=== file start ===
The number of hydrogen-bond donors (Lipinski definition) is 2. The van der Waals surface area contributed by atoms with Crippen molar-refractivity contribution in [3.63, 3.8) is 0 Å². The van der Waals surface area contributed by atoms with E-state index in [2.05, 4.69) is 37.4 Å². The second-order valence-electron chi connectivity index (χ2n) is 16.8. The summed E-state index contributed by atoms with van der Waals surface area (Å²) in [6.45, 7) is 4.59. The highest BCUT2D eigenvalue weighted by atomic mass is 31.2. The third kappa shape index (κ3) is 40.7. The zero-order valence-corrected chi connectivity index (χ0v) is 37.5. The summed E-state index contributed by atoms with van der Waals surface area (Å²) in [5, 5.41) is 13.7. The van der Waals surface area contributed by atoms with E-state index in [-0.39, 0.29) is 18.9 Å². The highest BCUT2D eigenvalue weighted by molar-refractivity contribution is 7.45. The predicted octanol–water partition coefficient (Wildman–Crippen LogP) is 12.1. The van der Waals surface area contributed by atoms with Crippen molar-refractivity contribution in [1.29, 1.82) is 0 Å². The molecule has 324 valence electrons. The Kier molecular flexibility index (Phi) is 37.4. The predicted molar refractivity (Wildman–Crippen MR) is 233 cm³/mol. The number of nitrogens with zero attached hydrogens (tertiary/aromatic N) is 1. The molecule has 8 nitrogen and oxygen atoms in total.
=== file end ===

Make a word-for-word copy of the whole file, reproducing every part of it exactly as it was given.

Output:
The number of hydrogen-bond donors (Lipinski definition) is 2. The van der Waals surface area contributed by atoms with Crippen molar-refractivity contribution in [3.63, 3.8) is 0 Å². The van der Waals surface area contributed by atoms with E-state index in [2.05, 4.69) is 37.4 Å². The second-order valence-electron chi connectivity index (χ2n) is 16.8. The summed E-state index contributed by atoms with van der Waals surface area (Å²) in [6.45, 7) is 4.59. The highest BCUT2D eigenvalue weighted by atomic mass is 31.2. The third kappa shape index (κ3) is 40.7. The zero-order valence-corrected chi connectivity index (χ0v) is 37.5. The summed E-state index contributed by atoms with van der Waals surface area (Å²) in [5, 5.41) is 13.7. The van der Waals surface area contributed by atoms with E-state index in [-0.39, 0.29) is 18.9 Å². The highest BCUT2D eigenvalue weighted by molar-refractivity contribution is 7.45. The predicted octanol–water partition coefficient (Wildman–Crippen LogP) is 12.1. The van der Waals surface area contributed by atoms with Crippen molar-refractivity contribution in [1.29, 1.82) is 0 Å². The molecule has 324 valence electrons. The Kier molecular flexibility index (Phi) is 37.4. The predicted molar refractivity (Wildman–Crippen MR) is 233 cm³/mol. The number of nitrogens with zero attached hydrogens (tertiary/aromatic N) is 1. The molecule has 8 nitrogen and oxygen atoms in total.